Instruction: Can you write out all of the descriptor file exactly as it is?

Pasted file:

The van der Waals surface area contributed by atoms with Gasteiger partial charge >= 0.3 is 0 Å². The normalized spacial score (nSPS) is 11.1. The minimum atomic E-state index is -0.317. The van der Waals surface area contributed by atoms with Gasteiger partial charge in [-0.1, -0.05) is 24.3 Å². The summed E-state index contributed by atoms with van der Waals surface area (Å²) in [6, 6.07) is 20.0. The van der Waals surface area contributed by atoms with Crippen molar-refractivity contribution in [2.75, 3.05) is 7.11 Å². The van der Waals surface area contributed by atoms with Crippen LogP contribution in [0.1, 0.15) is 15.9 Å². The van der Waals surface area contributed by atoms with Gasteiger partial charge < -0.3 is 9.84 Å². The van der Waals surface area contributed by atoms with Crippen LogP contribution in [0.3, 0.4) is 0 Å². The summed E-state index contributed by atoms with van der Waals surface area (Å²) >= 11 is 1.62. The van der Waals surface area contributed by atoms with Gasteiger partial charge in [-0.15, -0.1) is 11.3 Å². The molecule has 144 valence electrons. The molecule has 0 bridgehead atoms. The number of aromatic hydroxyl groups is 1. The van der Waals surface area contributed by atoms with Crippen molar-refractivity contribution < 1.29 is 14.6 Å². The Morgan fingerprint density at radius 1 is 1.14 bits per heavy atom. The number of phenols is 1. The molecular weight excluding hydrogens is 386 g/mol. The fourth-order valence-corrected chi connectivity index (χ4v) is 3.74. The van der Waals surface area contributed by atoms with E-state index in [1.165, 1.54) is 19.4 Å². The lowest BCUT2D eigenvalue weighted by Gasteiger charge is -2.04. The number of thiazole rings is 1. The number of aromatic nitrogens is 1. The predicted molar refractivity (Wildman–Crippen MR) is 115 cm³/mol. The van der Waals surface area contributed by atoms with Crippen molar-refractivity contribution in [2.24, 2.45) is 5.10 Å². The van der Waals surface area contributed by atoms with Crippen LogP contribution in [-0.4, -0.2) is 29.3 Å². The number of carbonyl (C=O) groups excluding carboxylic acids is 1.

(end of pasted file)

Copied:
The van der Waals surface area contributed by atoms with Gasteiger partial charge >= 0.3 is 0 Å². The normalized spacial score (nSPS) is 11.1. The minimum atomic E-state index is -0.317. The van der Waals surface area contributed by atoms with Gasteiger partial charge in [-0.1, -0.05) is 24.3 Å². The summed E-state index contributed by atoms with van der Waals surface area (Å²) in [6, 6.07) is 20.0. The van der Waals surface area contributed by atoms with Crippen molar-refractivity contribution in [2.75, 3.05) is 7.11 Å². The van der Waals surface area contributed by atoms with Crippen LogP contribution in [0.1, 0.15) is 15.9 Å². The van der Waals surface area contributed by atoms with Gasteiger partial charge < -0.3 is 9.84 Å². The van der Waals surface area contributed by atoms with Crippen LogP contribution in [0.3, 0.4) is 0 Å². The summed E-state index contributed by atoms with van der Waals surface area (Å²) >= 11 is 1.62. The van der Waals surface area contributed by atoms with Gasteiger partial charge in [-0.15, -0.1) is 11.3 Å². The molecule has 144 valence electrons. The molecule has 0 bridgehead atoms. The number of aromatic hydroxyl groups is 1. The van der Waals surface area contributed by atoms with Crippen molar-refractivity contribution < 1.29 is 14.6 Å². The Morgan fingerprint density at radius 1 is 1.14 bits per heavy atom. The number of phenols is 1. The molecular weight excluding hydrogens is 386 g/mol. The fourth-order valence-corrected chi connectivity index (χ4v) is 3.74. The van der Waals surface area contributed by atoms with E-state index in [1.165, 1.54) is 19.4 Å². The lowest BCUT2D eigenvalue weighted by Gasteiger charge is -2.04. The number of thiazole rings is 1. The number of aromatic nitrogens is 1. The predicted molar refractivity (Wildman–Crippen MR) is 115 cm³/mol. The van der Waals surface area contributed by atoms with Crippen molar-refractivity contribution in [2.24, 2.45) is 5.10 Å². The van der Waals surface area contributed by atoms with Crippen LogP contribution in [-0.4, -0.2) is 29.3 Å². The number of carbonyl (C=O) groups excluding carboxylic acids is 1.